After engaging in the gestural language of early morning—swiping the face, scouring the teeth, rootering water out the ear—he launched a dance by tilting to the right. It caused the visual equivalent of an earthquake, as the entire room teetered perilously and hilariously. When Baryshnikov freed himself from "indoors", he entered an outside world where another "window," this one of light and shadow, caught him as he danced.

As though to prepare us for the over-the-top finale by Eliot Feld (the likes of which he probably never performed at the Maryinsky), we got Brit Michael Clark’s glitzy Rattle Your Jewelry. Clark offered up Baryshnikov as the callow superstar in sexy black and tan garb, performing an angular mechanical ballet that looked like a Forsythe gloss in slo mo. Baryshnikov smirked and winked as he leaped like a rock star to the Beatles’ "Back In the USSR," the lyrics blasting: "You don’t know how lucky you are—Back in the USSR." Everyone laughed; there were so many layers of irony here that even the irony had irony.

But the broadest humor was reserved for Eliot Feld’s soft-shoe send-up, Mr. XYZ, set to the naughty-voiced tunes of Leon Redbone. Decking Baryshnikov in pork pie hat, suspenders, shades, and a cane, Feld managed to make the piece both a paen and a spoof on the star, a look back at the man who out-hoofed Broadway up at Lincoln Center and a look forward to the geezer still dreaming about beautiful young girls. Like the shape-changing creature he is, Baryshnikov managed to be young and ancient at the same time, boyishly randy and a lusty old man remembering his youth. Finally, Feld hit us over the head with a last joke: two young leotard-clad women appeared to offer Myrtha’s lilies to the washed up Albrecht.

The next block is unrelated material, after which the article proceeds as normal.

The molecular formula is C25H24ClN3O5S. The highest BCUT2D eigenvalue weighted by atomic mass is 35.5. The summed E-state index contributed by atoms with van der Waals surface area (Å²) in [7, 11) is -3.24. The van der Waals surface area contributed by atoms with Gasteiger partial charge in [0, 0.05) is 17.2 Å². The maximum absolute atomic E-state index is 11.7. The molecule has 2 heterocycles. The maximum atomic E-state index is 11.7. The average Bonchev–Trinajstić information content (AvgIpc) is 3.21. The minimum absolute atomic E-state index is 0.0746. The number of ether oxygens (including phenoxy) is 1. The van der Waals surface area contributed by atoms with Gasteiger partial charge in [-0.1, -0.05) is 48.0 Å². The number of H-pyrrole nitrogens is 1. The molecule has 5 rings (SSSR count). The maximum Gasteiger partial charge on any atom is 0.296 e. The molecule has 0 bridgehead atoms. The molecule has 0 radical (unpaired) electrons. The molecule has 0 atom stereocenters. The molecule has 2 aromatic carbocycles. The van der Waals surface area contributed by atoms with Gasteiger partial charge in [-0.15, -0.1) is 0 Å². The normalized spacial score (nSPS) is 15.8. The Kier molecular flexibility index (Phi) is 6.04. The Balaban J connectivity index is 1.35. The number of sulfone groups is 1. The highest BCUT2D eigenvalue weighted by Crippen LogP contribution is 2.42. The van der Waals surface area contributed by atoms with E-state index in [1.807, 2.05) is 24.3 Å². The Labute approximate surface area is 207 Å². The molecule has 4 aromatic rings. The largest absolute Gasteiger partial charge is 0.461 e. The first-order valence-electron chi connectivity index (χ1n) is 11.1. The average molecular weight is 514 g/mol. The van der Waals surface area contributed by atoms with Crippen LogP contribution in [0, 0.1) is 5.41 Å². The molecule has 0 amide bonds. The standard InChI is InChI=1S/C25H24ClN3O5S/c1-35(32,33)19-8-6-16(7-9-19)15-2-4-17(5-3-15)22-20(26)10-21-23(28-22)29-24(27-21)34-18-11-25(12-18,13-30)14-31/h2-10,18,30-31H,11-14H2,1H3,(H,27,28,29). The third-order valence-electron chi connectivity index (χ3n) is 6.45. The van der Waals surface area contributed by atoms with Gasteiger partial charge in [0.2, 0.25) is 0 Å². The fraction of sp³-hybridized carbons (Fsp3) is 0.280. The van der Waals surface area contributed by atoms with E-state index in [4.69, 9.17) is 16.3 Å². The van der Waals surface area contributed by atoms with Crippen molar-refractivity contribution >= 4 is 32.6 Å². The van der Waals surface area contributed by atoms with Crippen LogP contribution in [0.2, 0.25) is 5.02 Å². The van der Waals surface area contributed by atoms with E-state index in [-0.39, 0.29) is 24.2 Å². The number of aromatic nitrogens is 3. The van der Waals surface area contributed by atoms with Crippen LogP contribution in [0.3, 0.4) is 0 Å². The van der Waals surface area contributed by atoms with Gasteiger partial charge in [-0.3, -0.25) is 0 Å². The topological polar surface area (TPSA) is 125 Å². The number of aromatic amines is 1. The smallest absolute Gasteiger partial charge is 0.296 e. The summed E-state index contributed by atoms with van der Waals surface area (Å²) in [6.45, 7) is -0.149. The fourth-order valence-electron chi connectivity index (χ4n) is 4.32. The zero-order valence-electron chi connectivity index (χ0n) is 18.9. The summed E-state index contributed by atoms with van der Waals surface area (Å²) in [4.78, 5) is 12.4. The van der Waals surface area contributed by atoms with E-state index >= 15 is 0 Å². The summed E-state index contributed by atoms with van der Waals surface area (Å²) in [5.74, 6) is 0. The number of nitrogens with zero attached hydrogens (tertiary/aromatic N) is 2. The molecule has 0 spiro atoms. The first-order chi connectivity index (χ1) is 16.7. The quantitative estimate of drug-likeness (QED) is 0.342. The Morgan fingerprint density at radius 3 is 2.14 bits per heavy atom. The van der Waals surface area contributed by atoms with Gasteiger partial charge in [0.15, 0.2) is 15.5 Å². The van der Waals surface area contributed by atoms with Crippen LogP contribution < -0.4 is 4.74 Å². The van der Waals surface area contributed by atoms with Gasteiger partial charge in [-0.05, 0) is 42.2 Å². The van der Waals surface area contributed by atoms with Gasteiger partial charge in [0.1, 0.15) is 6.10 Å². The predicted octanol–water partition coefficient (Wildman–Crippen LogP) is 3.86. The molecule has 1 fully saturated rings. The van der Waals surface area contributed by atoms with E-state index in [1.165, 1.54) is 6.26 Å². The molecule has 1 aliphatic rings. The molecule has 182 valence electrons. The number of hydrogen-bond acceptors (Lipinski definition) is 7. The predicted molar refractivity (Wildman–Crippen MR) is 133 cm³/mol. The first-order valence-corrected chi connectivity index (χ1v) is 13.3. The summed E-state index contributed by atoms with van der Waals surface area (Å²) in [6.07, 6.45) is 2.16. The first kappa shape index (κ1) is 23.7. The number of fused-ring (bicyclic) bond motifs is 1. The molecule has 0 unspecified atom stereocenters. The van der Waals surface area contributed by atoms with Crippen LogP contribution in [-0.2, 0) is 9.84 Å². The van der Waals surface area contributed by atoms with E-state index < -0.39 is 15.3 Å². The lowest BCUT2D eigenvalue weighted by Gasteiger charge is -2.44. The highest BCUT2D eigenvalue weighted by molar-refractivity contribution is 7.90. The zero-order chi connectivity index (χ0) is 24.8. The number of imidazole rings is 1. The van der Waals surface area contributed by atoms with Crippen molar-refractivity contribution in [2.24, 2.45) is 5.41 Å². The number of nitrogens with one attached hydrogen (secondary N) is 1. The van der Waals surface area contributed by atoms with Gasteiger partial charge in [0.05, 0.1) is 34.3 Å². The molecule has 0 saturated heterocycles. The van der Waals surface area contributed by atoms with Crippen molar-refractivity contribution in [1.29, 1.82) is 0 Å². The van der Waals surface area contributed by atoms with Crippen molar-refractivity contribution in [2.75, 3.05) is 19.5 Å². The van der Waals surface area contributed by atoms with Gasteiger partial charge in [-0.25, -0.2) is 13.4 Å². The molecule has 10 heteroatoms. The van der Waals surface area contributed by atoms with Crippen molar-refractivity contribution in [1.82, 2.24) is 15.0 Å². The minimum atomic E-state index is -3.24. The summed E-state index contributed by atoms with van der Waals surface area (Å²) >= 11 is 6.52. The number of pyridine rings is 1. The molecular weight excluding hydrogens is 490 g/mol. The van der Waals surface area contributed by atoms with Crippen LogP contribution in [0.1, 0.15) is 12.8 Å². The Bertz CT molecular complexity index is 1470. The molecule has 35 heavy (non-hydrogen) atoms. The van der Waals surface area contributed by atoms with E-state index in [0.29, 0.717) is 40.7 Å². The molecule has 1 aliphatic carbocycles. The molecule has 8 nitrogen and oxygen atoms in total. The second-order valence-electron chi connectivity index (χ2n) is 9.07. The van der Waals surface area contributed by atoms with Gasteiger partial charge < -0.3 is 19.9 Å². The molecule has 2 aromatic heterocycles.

Washed up? Far from it. To prove it, Baryshnikov pulled the lighting technician from her chair, danced a tender two-step with her and drew ahhs full of envy from the audience. Baryshnikov may never dance in the same river twice, but he also knows that matinee idols never die.

copyright Ann Murphy 2003

Photo:  Baryshnikov in Mr. XYZ. Photo by Thomas Giroir



Baryshnikov Dance Foundation

The Foundation Center
brief article on Baryshnikov's new New York arts center

a pesonal page by contralto Karen Mercedes

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page last updated: July 19, 2003